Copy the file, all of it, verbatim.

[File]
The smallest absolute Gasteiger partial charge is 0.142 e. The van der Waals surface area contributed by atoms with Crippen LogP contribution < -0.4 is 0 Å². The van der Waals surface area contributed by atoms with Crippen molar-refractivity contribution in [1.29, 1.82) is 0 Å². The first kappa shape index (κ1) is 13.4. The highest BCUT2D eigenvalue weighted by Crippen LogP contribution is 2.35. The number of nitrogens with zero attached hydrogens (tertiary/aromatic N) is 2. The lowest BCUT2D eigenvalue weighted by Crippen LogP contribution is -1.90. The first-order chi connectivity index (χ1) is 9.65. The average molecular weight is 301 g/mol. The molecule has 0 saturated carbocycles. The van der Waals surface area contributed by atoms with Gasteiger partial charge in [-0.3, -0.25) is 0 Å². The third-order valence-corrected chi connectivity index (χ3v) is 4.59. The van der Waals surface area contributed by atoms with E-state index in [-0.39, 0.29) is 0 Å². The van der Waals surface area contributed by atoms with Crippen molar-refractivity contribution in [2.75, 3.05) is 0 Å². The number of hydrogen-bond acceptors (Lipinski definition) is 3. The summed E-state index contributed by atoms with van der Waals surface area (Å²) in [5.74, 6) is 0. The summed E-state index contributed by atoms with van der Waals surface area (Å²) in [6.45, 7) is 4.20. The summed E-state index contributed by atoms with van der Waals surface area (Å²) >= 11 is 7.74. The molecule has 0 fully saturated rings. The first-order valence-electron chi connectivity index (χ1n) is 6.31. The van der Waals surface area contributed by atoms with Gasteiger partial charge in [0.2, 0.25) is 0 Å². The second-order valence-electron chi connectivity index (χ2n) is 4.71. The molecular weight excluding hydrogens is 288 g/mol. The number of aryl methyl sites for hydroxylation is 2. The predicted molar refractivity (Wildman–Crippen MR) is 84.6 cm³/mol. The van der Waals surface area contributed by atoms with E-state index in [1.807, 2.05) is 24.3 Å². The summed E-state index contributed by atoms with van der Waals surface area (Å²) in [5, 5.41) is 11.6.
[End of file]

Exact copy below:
The smallest absolute Gasteiger partial charge is 0.142 e. The van der Waals surface area contributed by atoms with Crippen LogP contribution < -0.4 is 0 Å². The van der Waals surface area contributed by atoms with Crippen molar-refractivity contribution in [1.29, 1.82) is 0 Å². The first kappa shape index (κ1) is 13.4. The highest BCUT2D eigenvalue weighted by Crippen LogP contribution is 2.35. The number of nitrogens with zero attached hydrogens (tertiary/aromatic N) is 2. The lowest BCUT2D eigenvalue weighted by Crippen LogP contribution is -1.90. The first-order chi connectivity index (χ1) is 9.65. The average molecular weight is 301 g/mol. The molecule has 0 saturated carbocycles. The van der Waals surface area contributed by atoms with Gasteiger partial charge in [-0.3, -0.25) is 0 Å². The third-order valence-corrected chi connectivity index (χ3v) is 4.59. The van der Waals surface area contributed by atoms with E-state index in [-0.39, 0.29) is 0 Å². The van der Waals surface area contributed by atoms with Crippen molar-refractivity contribution in [2.75, 3.05) is 0 Å². The number of hydrogen-bond acceptors (Lipinski definition) is 3. The summed E-state index contributed by atoms with van der Waals surface area (Å²) in [5.74, 6) is 0. The summed E-state index contributed by atoms with van der Waals surface area (Å²) in [6.45, 7) is 4.20. The summed E-state index contributed by atoms with van der Waals surface area (Å²) >= 11 is 7.74. The molecule has 0 fully saturated rings. The first-order valence-electron chi connectivity index (χ1n) is 6.31. The van der Waals surface area contributed by atoms with Gasteiger partial charge in [0.2, 0.25) is 0 Å². The second-order valence-electron chi connectivity index (χ2n) is 4.71. The molecular weight excluding hydrogens is 288 g/mol. The number of aryl methyl sites for hydroxylation is 2. The predicted molar refractivity (Wildman–Crippen MR) is 84.6 cm³/mol. The van der Waals surface area contributed by atoms with E-state index in [1.807, 2.05) is 24.3 Å². The summed E-state index contributed by atoms with van der Waals surface area (Å²) in [5, 5.41) is 11.6.